MP Debbie Abrahams pledges to ‘start conversation’ to help tackle loneliness

Debbie Abrahams, MP for Oldham East and Saddleworth, is backing the Jo Cox Commission on Loneliness by signing their online pledge to ‘start a conversation’.

The Commission was set up by Jo Cox MP, with Seema Kennedy MP, before her death last year and it is working with government, businesses and voluntary groups on how to reduce loneliness.

Mrs Abrahams said: “I met with the Jo Cox Commission and made a pledge to tackle the issue across Oldham and Saddleworth by starting a conversation with someone.

“Loneliness is something I often see when I’m going door to door, meeting local people across Oldham and Saddleworth.

“I was proud to be part of the Great Get Together events at Oldham Sixth Form College and Uppermill last month, which was another great way to bring people together.

“My friend and colleague Jo set up the commission before she was murdered and it is continuing her legacy by raising awareness and working to reduce the stigma of being lonely.

“Many people link loneliness with older people, but that’s by no means the full picture. Jo put it perfectly herself saying, ‘young or old, loneliness doesn’t discriminate’.

“It is something many of us could easily help with. Looking in on a neighbour, visiting an elderly relative or making that call or visit we’ve been promising to a friend we haven’t seen in a long time.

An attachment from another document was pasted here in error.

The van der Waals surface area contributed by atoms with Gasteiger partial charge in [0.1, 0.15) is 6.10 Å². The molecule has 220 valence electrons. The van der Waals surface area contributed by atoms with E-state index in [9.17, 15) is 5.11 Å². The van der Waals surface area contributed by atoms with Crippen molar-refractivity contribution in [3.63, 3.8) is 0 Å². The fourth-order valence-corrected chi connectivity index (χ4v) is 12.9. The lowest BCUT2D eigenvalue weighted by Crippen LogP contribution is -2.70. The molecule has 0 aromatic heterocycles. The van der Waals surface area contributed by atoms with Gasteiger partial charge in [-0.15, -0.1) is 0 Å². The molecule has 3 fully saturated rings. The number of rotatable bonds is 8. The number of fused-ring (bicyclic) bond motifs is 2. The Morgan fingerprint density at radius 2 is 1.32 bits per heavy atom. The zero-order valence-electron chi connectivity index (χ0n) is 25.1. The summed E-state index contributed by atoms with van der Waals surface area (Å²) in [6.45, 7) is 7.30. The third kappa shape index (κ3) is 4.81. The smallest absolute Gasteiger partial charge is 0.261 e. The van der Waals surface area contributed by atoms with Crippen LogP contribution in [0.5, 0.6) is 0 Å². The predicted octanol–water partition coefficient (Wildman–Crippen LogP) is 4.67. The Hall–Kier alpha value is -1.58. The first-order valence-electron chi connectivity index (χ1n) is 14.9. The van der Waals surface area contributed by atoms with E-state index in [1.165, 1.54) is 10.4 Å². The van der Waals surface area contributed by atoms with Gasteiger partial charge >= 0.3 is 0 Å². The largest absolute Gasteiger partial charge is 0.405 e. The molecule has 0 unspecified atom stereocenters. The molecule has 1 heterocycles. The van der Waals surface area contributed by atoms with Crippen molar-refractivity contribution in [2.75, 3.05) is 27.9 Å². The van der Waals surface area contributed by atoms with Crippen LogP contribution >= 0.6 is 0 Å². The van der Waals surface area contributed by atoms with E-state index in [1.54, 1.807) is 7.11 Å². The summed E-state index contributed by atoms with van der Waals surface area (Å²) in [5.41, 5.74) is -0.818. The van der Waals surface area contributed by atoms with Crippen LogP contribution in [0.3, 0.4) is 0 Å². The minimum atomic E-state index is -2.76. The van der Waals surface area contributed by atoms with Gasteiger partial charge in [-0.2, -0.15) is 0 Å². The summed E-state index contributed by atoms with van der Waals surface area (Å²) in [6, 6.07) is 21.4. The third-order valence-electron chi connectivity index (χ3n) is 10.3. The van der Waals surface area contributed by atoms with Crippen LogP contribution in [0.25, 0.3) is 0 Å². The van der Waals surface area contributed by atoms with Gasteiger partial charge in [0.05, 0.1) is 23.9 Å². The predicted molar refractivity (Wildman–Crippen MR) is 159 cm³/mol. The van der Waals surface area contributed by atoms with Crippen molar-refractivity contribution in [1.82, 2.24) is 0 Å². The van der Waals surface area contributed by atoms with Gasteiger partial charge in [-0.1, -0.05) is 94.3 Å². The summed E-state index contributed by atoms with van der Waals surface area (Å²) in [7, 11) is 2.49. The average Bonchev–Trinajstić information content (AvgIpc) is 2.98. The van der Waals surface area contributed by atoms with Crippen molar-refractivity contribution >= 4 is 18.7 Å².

“Jo knew we could all to be part of the solution by pledging to start a conversation with someone today.

“Being lonely isn’t just a feeling, it’s considered to be as bad for our health as smoking 15 cigarettes a day.”

“It’s often linked with changes in our lives, moving to a new place, having a baby, retirement or redundancy, disability or ill health, becoming a carer or the end of a relationship.”

In February the Commission’s partners, the Co-op, launched research that found loneliness cost businesses £2.5 billion a year.

A British Red Cross survey found one in five people said they always or often felt lonely while The Royal Voluntary Society said that men reported 38 as the age they had the fewest friends.

The Commission is due to carry out more research around disability, carers, refugees and children and parents to establish how loneliness affects each of these groups of people.

Mrs Abrahams added: “Loneliness can be a problem in every street and within every family. That means all of us can do something to make someone feel less lonely today.

“We can all play our part. I’ve signed the pledge to support the commission in its aim to tackle loneliness both in Oldham and Saddleworth and in my role in Parliament.”

You can pledge to start a conversation through the Jo Cox website:


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